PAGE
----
The country still felt like the days of the Soviet reign. They spoke limited English and were not accustomed to outsiders. Finances were limited, as was the diet, and the roads were underdeveloped and traversed by unreliable vehicles.
For Leslie Newton, her time in the Republic of Georgia was rewarding, but not easy. To anyone following in her footsteps, she gives one piece of advice: Tread lightly.
Newton, a 2008 HU English graduate, spent a year teaching English overseas after receiving her master’s degree in English from the University of Tulsa in 2011.
“I wanted a little break from academia while indulging my travel bug for a little bit,” she said. “While I had taught college-level writing at Tulsa with my graduate assistantship, I hadn’t yet explored ESL (English as a Second Language) teaching and was ready for something new.”
Over the course of her time in Georgia, she taught “bare bones” English to children in grades 1-6. She would start with the alphabet and phonetics and then continue on until they were comfortable talking in simple English.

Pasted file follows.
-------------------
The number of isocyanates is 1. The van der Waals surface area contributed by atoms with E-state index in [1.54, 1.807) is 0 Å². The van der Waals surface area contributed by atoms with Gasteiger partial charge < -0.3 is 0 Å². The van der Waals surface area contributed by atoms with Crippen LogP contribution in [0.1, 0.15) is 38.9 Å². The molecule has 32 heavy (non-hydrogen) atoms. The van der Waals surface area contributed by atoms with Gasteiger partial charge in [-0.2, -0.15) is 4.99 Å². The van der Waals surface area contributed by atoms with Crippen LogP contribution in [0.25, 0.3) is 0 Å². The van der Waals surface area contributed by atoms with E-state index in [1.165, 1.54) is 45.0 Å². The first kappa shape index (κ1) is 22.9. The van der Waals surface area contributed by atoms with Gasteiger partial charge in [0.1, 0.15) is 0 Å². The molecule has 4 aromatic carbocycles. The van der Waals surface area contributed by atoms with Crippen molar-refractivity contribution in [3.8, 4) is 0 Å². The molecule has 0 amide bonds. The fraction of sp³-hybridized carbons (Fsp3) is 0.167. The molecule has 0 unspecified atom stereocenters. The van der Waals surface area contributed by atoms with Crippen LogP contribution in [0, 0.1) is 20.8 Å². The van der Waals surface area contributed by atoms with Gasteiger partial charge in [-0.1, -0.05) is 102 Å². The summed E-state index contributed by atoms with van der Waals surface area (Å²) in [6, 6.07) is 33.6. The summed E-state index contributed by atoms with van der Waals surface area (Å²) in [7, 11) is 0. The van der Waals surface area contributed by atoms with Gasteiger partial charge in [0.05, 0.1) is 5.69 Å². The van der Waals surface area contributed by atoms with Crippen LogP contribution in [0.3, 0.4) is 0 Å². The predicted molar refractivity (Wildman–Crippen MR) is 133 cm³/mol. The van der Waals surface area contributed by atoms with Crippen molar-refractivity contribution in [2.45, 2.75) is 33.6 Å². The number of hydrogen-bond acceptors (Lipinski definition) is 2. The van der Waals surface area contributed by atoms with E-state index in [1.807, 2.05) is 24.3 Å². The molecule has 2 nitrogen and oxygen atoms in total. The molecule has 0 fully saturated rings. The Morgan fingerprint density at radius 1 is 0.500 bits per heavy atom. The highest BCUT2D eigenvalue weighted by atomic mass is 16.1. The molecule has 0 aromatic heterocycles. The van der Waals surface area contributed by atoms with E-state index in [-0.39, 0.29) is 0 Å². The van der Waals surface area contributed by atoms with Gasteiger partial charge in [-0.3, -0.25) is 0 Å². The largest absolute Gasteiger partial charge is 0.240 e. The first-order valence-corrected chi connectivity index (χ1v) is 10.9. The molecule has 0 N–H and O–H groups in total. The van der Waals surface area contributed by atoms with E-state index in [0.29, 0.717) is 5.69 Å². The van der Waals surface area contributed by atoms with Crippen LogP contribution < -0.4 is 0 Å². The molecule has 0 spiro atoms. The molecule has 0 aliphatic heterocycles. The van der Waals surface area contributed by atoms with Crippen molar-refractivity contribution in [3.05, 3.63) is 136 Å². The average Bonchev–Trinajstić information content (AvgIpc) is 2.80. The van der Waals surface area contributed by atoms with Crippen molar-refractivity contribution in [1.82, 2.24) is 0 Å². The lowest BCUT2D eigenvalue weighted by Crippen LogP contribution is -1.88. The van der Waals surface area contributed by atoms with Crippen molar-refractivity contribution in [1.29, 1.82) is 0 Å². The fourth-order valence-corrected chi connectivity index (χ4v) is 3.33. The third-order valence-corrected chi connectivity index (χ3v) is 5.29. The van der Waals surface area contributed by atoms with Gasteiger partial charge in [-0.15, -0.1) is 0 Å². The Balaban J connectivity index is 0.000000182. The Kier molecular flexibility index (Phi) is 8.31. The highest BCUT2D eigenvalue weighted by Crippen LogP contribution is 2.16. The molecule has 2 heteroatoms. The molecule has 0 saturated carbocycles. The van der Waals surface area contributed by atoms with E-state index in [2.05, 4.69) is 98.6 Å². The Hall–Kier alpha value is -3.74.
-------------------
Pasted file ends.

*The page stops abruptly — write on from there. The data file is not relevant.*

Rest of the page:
“To see them come from the alphabet to competent dialogue was pretty encouraging,” she said.
While in Georgia, Newton lived with a host family who did not speak English. Communication was a challenge, even when she became proficient in speaking Georgian, but she did have one saving grace in the family’s daughter.
“My host-sister, who was in 10th grade, was pretty good with English, and it was very fun to speak to her about Georgia, America and other countries I've visited, and the differences between them,” she said.
Before pursuing her interests abroad, Newton interned for a book publishing agency called FinePrint Literary Agency in New York City. After completing that internship, she worked remotely as a book content editor for American Book Publishing. She pursued graduate work following that position, studying transatlantic modernism with an emphasis on humor and visual media in modernist magazines. Her master’s project was published in an issue of The Journal of Modern Periodical Studies.
“Reading and writing have always been strong skills of mine. It really was an obvious choice (as a major), as I'm good at it and love it so,” she said. “I believe it’s important to do what you love or find a way to integrate what you love into what you do, and there are several occupational fields that integrate an English degree.”
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